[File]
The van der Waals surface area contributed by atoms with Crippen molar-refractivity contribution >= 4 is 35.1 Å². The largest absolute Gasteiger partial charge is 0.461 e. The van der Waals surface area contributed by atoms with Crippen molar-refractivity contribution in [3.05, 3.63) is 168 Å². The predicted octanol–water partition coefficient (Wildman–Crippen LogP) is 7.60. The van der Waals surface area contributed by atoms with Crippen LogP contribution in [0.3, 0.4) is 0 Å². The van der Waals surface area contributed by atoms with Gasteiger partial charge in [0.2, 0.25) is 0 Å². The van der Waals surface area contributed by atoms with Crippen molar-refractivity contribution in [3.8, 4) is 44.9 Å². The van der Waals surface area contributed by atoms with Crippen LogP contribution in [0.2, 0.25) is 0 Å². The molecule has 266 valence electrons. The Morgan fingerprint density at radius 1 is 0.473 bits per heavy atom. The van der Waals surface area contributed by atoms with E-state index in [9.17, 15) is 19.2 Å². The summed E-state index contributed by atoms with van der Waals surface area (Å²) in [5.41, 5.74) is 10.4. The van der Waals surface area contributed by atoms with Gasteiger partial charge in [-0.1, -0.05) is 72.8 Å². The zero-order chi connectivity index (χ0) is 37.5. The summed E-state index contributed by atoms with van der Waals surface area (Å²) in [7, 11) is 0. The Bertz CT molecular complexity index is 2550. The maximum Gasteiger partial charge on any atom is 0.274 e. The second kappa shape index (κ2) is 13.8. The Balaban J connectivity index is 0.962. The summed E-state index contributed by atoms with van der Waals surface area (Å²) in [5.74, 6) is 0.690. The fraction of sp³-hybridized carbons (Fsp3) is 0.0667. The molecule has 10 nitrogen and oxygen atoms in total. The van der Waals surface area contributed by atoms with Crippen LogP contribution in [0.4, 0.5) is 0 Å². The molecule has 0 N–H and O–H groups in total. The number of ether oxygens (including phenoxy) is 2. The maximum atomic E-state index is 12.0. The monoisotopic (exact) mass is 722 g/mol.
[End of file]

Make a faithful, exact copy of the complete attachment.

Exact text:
The van der Waals surface area contributed by atoms with Crippen molar-refractivity contribution >= 4 is 35.1 Å². The largest absolute Gasteiger partial charge is 0.461 e. The van der Waals surface area contributed by atoms with Crippen molar-refractivity contribution in [3.05, 3.63) is 168 Å². The predicted octanol–water partition coefficient (Wildman–Crippen LogP) is 7.60. The van der Waals surface area contributed by atoms with Crippen LogP contribution in [0.3, 0.4) is 0 Å². The van der Waals surface area contributed by atoms with Gasteiger partial charge in [0.2, 0.25) is 0 Å². The van der Waals surface area contributed by atoms with Crippen molar-refractivity contribution in [3.8, 4) is 44.9 Å². The van der Waals surface area contributed by atoms with Crippen LogP contribution in [0.2, 0.25) is 0 Å². The molecule has 266 valence electrons. The Morgan fingerprint density at radius 1 is 0.473 bits per heavy atom. The van der Waals surface area contributed by atoms with E-state index in [9.17, 15) is 19.2 Å². The summed E-state index contributed by atoms with van der Waals surface area (Å²) in [5.41, 5.74) is 10.4. The van der Waals surface area contributed by atoms with Gasteiger partial charge in [-0.1, -0.05) is 72.8 Å². The zero-order chi connectivity index (χ0) is 37.5. The summed E-state index contributed by atoms with van der Waals surface area (Å²) in [7, 11) is 0. The Bertz CT molecular complexity index is 2550. The maximum Gasteiger partial charge on any atom is 0.274 e. The second kappa shape index (κ2) is 13.8. The Balaban J connectivity index is 0.962. The summed E-state index contributed by atoms with van der Waals surface area (Å²) in [5.74, 6) is 0.690. The fraction of sp³-hybridized carbons (Fsp3) is 0.0667. The molecule has 10 nitrogen and oxygen atoms in total. The van der Waals surface area contributed by atoms with Crippen LogP contribution in [0.4, 0.5) is 0 Å². The molecule has 0 N–H and O–H groups in total. The number of ether oxygens (including phenoxy) is 2. The maximum atomic E-state index is 12.0. The monoisotopic (exact) mass is 722 g/mol.